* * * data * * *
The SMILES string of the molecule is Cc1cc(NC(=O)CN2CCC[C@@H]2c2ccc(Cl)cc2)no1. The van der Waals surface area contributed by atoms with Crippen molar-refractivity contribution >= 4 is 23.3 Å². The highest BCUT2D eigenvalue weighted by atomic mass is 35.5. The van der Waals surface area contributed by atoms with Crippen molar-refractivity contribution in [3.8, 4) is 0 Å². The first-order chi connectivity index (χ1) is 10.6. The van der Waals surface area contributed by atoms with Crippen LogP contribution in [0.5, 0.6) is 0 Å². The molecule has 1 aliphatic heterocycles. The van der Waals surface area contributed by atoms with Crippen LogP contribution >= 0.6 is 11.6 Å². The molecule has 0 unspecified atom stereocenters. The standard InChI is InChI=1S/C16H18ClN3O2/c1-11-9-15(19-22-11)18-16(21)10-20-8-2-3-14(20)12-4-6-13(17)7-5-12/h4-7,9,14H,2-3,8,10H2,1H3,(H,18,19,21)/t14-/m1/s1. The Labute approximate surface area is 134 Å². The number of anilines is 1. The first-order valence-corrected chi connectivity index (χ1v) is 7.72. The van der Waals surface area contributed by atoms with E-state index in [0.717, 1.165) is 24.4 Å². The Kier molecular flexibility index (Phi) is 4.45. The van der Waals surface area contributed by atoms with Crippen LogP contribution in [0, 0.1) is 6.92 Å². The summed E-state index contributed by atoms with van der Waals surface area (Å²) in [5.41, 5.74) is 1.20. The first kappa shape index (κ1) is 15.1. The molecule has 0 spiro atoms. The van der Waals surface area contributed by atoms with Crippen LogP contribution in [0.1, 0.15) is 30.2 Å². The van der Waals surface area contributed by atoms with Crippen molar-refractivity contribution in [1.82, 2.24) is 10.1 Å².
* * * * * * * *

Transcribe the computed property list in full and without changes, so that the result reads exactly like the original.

The SMILES string of the molecule is Cc1cc(NC(=O)CN2CCC[C@@H]2c2ccc(Cl)cc2)no1. The van der Waals surface area contributed by atoms with Crippen molar-refractivity contribution >= 4 is 23.3 Å². The highest BCUT2D eigenvalue weighted by atomic mass is 35.5. The van der Waals surface area contributed by atoms with Crippen molar-refractivity contribution in [3.8, 4) is 0 Å². The first-order chi connectivity index (χ1) is 10.6. The van der Waals surface area contributed by atoms with Crippen LogP contribution in [0.5, 0.6) is 0 Å². The molecule has 1 aliphatic heterocycles. The van der Waals surface area contributed by atoms with Crippen LogP contribution >= 0.6 is 11.6 Å². The molecule has 0 unspecified atom stereocenters. The standard InChI is InChI=1S/C16H18ClN3O2/c1-11-9-15(19-22-11)18-16(21)10-20-8-2-3-14(20)12-4-6-13(17)7-5-12/h4-7,9,14H,2-3,8,10H2,1H3,(H,18,19,21)/t14-/m1/s1. The Labute approximate surface area is 134 Å². The number of anilines is 1. The first-order valence-corrected chi connectivity index (χ1v) is 7.72. The van der Waals surface area contributed by atoms with E-state index in [0.717, 1.165) is 24.4 Å². The Kier molecular flexibility index (Phi) is 4.45. The van der Waals surface area contributed by atoms with Crippen LogP contribution in [0, 0.1) is 6.92 Å². The summed E-state index contributed by atoms with van der Waals surface area (Å²) in [5.41, 5.74) is 1.20. The first kappa shape index (κ1) is 15.1. The molecule has 0 spiro atoms. The van der Waals surface area contributed by atoms with Crippen LogP contribution in [0.1, 0.15) is 30.2 Å². The van der Waals surface area contributed by atoms with Crippen molar-refractivity contribution in [1.82, 2.24) is 10.1 Å².